A new composite technology that heats and cools different sections, reducing residual stress and slashing energy use by 75%, has been created by a British company.
Trials of Surface Generation’s curing process for carbon composite structures showed that it provided greater regional control than traditional autoclave and oven curing, as well as being much more energy efficient.
Ben Halford, chief executive at Surface Generation said that the technology “represents the biggest step forward the industry has seen in years.”
Mr Halford, remarked that the trials “provide more evidence that the future of carbon composite processing lies outside of the oven and auto-clave.”
The trials conducted by materials company Cytec showed that tool-face temperature measurements were consistently within 0.5°C to 2°C of specified levels.
It localises energy input to suit the thickness of the component, which is not possible with autoclave and oven cure processes that heat the entire space to a chosen temperature. This means that parts for the aerospace, defence and wind turbine market will be stronger and less susceptible to cracks.
Taking the wind turbine as an example, it has a thick area at the root and thin area at the tip, yet they are treated by one heating process.
As with cooking food, thinner parts of the wind turbine requires less heat, so the process heats each square of to the different levels required.
The project, which began four years ago and was developed in house at the company’s site in Rutland, near Leicester, looked at what the market was doing and realised there were some big gaps in there and developed technology to address that.
“Some people are living with some very high scrap rates,” says Halford. “The system works in a fundamentally different way to conventional processes whereby manufacturers cross their fingers until it comes out [of the autoclave or cooker]. Our system manages the local areas of the part during the cure and we can see what’s going on in realtime.”
After working on the technology following a requirement from the US military, Halford explains that the system has a pixelated view of control.
Comparing it to a chessboard, he says that “each square is individually heated and cooled independently of its neighbours so you can put more energy into thick areas and less on the thin ones.”
It divides the world up into squares, with separate heating and cooling circuits to treat different surface areas of a component so that there are no weak spots.
Six systems have been sold so far, with the company quadrupling staff levels last year to 17.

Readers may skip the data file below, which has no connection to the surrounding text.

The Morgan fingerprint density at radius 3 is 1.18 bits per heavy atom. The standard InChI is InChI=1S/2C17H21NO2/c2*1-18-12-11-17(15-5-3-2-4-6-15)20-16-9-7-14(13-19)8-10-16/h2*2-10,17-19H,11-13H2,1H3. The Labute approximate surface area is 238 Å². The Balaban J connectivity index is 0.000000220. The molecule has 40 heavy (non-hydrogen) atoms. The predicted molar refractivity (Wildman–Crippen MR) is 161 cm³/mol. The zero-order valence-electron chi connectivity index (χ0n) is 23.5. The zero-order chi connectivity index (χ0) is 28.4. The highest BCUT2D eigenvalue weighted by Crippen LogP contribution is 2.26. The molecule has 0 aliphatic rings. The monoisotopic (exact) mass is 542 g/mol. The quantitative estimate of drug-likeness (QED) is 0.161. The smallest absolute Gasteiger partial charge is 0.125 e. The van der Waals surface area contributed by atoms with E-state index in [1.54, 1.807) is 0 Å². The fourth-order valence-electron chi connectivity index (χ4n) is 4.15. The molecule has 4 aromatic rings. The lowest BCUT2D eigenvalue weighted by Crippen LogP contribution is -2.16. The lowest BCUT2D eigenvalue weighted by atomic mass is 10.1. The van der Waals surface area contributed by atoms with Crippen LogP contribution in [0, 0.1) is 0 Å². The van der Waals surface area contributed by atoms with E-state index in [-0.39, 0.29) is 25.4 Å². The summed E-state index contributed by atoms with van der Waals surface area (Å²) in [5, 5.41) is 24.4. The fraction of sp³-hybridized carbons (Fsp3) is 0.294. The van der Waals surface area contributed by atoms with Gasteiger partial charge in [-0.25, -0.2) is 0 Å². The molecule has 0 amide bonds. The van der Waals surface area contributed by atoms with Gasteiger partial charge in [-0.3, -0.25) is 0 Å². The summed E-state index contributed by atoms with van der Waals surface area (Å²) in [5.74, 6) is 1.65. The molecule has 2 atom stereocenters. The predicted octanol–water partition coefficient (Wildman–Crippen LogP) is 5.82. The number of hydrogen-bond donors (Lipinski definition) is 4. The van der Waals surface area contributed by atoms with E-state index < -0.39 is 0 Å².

Surface Generation is actively recruiting again now and numbers could double again by the end of 2013. “Most installations will pay for itself within a year because of energy savings, alongside the potential rise in sales that could result from better quality,” commented Halford.
The company is selling to aerospace and automotive companies, as well as materials suppliers.
Halford believes that the bespoke heating technology could revolutionise consumer electronics after having developed a different version of same system with shorter, two minute cycle times to make a part.
“This is a 50% time saving compared to the best composite techniques in the marketplace,” said Halford. “If you can do that then people will move from using metal on laptops and phones to composites.”
Its systems are in place in the US, Germany, Switzerland and the UK and will be in Japan and Taiwan shortly.
Predicting £3m worth of sales in the next year, Halford remarks that the technology “has totally transformed the business.”
“We were very marginal start up before, but we are a new business with this technology. Four years ago we could have changed the name as far as the market was concerned,” he added.
The chief executive predicts that the company could sell 20,000 heating machines if it goes into high volume consumer electronics. Can it meet demand if it arrives? “Some of our backers have founded FTSE listed companies and they are industrials so we are prepared to go the full course [and not sell the company],” he said.
Alasdair Ryder, manufacturing manager at material group Cytec, which tested the system, commented: “The combination of out-of-autoclave technologies has significant potential to drive cost, quality and efficiency improvements in carbon fibre composite manufacturing processes.”